SIOUX FALLS, S.D. (KELO) — The rainy weather this week may put some farmers behind schedule in the region but for the week ending Oct. 1 South Dakota farmers were ahead of the five-year average for corn harvest.
Farmers had harvested 16% of the corn crop compared to the 12% five-year average, according to data from the U.S. Department of Agriculture (USDA).
Corn harvest was 2% ahead of the five-year average (21%) in 18 states. In the five-state area around South Dakota, Minnesota is setting the pace at 18% of the corn harvested compared to the five-year average of 8%. Nebraska was next with 22% compared to the average 17%, followed by Iowa at 16% to 12% and North Dakota at 8% compared to 6%.
It’s a slightly different story for soybeans. So far, 23% of the soybeans in 18 states have been harvested. The five-year average is 22%
South Dakota is behind the five-year pace of 26% with 20%. So is North Dakota at 23% compared to 29%.
The soybean harvest is slightly ahead in Nebraska and Minnesota. Nebraska has 29% harvested compared to its five-year average of 27% while Minnesota is at 33% compared to 32%.
Leave dropping is one indicator of soybean maturity or soybeans that are ready to be harvested.
The USDA report said 86% of the soybeans in 18 states are dropping leaves. The report said 82% of the corn in 18 states is mature.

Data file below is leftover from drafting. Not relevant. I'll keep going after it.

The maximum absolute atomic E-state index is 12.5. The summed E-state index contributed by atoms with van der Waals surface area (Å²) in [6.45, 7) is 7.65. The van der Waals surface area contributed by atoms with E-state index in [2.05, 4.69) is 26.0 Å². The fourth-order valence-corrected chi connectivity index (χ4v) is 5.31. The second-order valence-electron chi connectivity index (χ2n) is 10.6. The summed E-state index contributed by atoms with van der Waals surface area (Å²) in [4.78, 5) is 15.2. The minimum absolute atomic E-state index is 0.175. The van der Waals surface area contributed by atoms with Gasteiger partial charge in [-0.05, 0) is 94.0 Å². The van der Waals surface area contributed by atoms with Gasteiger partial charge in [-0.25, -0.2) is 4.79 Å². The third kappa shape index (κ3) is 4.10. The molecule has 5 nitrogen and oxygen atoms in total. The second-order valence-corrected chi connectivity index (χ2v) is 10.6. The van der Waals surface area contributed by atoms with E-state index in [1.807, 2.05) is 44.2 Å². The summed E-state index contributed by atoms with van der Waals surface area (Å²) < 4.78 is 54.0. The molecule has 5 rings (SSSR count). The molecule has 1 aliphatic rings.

Frost is predicted for parts of South Dakota, Minnesota and Iowa Friday into Saturday. In some places, its predicted for Saturday overnight into Sunday.
A fall frost can affect mature corn and soybeans.
A fall frost can increase the moisture level in both crops.
Iowa State University Extension said in October of 2019 that if a farmer does “harvest the field shortly after a frost, it is recommended to put the soybeans in an aerated bin.”
Temperatures below 32°F can damage soybean leaves, and temperatures below 30°F for an extended time periods can damage the stems, pods and seeds, Iowa State University Extension said in a October 2019 report on a freeze. A killing freeze is considered to be 28°F for soybeans, ISU Extension said.
South Dakota State climatologist Laura Edwards and Bret Lang, SDSU Natural Resource Management, wrote a Sept. 20, 2022, story for SDSU extension about frost. They said that recorded frost or low temperatures may not always indicate the duration of the frost or low temperature, which is one reason why 28 degrees F or lower is considered a “killing freeze.”